A Swift introduction into fitness



Many people think getting fit is hard, the fitness industry is full of myths and unnecessary complications.

Doesn’t matter if your goal is to lose weight or gain it, what matter is Physics and law of energy:

If you burn more calories than you eat you will lose weight

Two questions arise:

  1. how to estimate our caloric needs?
  2. how fast should we lose or gain weight?

We’ll use Swift Playgrounds to explain it.

Defining user

Before we start calculating our caloric needs we will need to have access to our user stats.

We could define a struct for our user or we can simplify it and use tuple:

enum Gender {
  case Male
  case Female
}

typealias User = (gender: Gender, age: Int, weightInKg: Double, heightInCm: Int, bodyfat: Int?)

Don’t worry if you use Imperial system for measurements, let’s introduce conversion functions:

func toKg(#lbs: Double) -> Double {
  return lbs / 2.2
}

func toCm(#feet: Double, #inches: Double) -> Double {
  return feet * 30.48 + inches * 2.54
}

Now we can setup our user by simply assigning it to variable:

var user = User(gender: .Male, age: 26, weightInKg: 73, heightInCm: 184, bodyfat: 10)

How to estimate calories we should eat?

The only real way to know how much calories you should eat would be to track your food intake and weight changes over couple of weeks, then we can calculate your personal calories accurately.

But there are few math approximations we can use as a starting point, we’ll take a look at 2 most accurate ones but first some theory.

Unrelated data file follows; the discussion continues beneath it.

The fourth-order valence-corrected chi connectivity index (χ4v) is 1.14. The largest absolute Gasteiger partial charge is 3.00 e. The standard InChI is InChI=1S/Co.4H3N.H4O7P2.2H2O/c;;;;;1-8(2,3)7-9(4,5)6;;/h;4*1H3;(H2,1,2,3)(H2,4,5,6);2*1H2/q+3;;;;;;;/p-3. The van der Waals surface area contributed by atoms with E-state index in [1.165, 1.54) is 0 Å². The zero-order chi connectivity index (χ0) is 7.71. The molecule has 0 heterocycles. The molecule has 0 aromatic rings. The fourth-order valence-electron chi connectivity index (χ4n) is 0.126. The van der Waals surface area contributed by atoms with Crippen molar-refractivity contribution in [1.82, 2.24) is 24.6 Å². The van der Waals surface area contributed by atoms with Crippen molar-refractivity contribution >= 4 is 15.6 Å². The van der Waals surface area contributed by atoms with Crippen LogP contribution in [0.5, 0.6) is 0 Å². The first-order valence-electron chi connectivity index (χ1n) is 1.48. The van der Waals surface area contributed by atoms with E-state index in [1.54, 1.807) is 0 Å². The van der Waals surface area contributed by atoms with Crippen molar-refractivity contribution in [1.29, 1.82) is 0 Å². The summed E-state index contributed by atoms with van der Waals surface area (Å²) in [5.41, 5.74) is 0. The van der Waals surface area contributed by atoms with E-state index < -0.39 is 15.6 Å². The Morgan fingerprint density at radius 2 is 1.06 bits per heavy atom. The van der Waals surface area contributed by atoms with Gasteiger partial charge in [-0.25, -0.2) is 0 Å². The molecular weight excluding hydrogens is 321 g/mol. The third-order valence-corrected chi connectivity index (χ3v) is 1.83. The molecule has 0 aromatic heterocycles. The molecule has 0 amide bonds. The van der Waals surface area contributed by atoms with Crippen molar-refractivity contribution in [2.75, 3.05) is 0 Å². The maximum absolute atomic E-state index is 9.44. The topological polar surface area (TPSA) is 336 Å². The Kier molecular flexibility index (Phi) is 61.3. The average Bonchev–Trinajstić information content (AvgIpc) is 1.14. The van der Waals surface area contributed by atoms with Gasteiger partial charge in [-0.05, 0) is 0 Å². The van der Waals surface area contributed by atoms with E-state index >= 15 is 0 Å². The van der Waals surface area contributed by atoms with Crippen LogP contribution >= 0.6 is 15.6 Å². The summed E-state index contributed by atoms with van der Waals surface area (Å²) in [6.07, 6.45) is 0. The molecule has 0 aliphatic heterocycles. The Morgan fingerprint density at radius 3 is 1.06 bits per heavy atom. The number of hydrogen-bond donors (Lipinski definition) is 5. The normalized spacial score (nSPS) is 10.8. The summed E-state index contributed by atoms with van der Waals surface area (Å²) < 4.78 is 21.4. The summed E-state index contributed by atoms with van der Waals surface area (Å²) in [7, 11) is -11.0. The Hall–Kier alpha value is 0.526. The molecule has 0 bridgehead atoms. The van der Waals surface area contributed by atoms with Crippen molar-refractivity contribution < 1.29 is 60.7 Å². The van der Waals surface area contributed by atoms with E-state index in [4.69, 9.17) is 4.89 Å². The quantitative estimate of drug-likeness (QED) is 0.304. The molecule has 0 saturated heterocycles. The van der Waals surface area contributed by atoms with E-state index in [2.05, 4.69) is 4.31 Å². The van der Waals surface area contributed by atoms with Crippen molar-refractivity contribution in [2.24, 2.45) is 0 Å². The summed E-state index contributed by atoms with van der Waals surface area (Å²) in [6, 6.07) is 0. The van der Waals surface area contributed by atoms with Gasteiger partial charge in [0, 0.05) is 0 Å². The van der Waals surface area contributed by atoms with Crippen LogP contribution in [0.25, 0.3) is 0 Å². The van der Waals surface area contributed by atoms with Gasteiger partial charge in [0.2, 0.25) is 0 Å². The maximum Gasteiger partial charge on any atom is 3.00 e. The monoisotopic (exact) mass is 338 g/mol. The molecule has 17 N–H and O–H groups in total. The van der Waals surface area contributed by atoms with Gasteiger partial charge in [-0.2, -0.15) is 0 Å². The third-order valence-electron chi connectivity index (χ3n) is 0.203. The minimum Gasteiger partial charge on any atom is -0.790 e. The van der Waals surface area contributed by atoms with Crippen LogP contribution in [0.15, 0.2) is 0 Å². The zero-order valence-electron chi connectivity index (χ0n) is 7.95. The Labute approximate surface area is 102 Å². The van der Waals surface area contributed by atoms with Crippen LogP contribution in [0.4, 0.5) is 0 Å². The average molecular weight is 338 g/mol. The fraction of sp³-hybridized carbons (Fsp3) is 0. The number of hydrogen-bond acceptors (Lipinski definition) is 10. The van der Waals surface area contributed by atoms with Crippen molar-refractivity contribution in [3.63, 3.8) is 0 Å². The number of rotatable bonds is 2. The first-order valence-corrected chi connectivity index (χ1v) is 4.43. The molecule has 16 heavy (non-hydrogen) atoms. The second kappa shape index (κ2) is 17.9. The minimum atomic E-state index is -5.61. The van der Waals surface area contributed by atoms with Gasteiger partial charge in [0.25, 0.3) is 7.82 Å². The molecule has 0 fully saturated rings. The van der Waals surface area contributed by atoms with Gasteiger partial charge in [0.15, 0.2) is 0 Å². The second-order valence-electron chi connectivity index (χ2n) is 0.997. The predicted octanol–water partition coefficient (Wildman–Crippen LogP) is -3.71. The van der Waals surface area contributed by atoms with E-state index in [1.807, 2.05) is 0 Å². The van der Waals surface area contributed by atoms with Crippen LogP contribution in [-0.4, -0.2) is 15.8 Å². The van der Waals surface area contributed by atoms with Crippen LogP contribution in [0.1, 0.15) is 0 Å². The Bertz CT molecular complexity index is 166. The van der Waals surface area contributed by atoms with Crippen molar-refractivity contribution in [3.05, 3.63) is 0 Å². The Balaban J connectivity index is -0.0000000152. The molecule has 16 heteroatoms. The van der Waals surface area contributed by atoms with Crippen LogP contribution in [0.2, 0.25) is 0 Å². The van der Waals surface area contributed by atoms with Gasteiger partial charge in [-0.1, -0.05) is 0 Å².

There are few components we need to consider when calculating our caloric needs:

BMR - Basal Metabolic Rate

BMR defines bulk of our caloric needs, it can be thought of as calories you would need if you stayed in bed all day and didn’t do anything eg. Comatose. Resting Metabolic Rate can be considered same as BMR .

It will decrease with age or with loss of LBM - lean body mass, if you have more muscles then you’ll have higher BMR, but the effect of having more muscle mass doesn’t have (as previously thought) high enough effect on BMR to be used for fat loss purpose (dreamers bulking to have more muscle and thinking that will make your fat loss phase easier is just stupid).

Since we will be using one of two functions to calculate BMR, let’s create a typealias for our calculator:

typealias BMRCalculator = () -> Double

NEAT and Activity Factor- Non-Exercise Associated Thermogenesis

NEAT is calories we burn doing stuff that’s not exercise, eg. washing/talking/working.

NEAT is calculated by selecting an activity factor multiplier dependent on your lifestyle, let’s define some common values:

enum ActivityFactor: Double {
  case Sedentary = 1.2 // Little or no exercise and desk job
  case LightlyActive = 1.375 // Light exercise or sports 1-3 days a week
  case ModeratelyActive = 1.55 // Moderate exercise or sports 3-5 days a week
  case VeryActive = 1.725 // Hard exercise or sports 6-7 days a week4
  case ExtremelyActive = 1.9 // Hard daily exercise or sports and physical job
}

TEF - Thermic Effect of Feeding

TEF is used to calculate amount of calories you burn while eating, it will mostly depend on the amount of Protein and Fiber content in your diet as they influence how much energy is needed for converting food into energy.

It does NOT depend on the amount of meals you have, doesn’t matter if you eat 2k calories in 1 or 6 meals, TEF is percentage based on total intake.

Values would vary depending on protein intake mostly: 0.05 to 0.15 from low to high protein intake (1-3g of protein / kg), but for most people starting out this difference will fall into calculation error margin so let’s not worry about it for now.

MET - Metabolic Effect of Training

MET is amount of calories you burn during exercise, as such it only applies for training days.

TDEE - Total Daily Energy Expenditure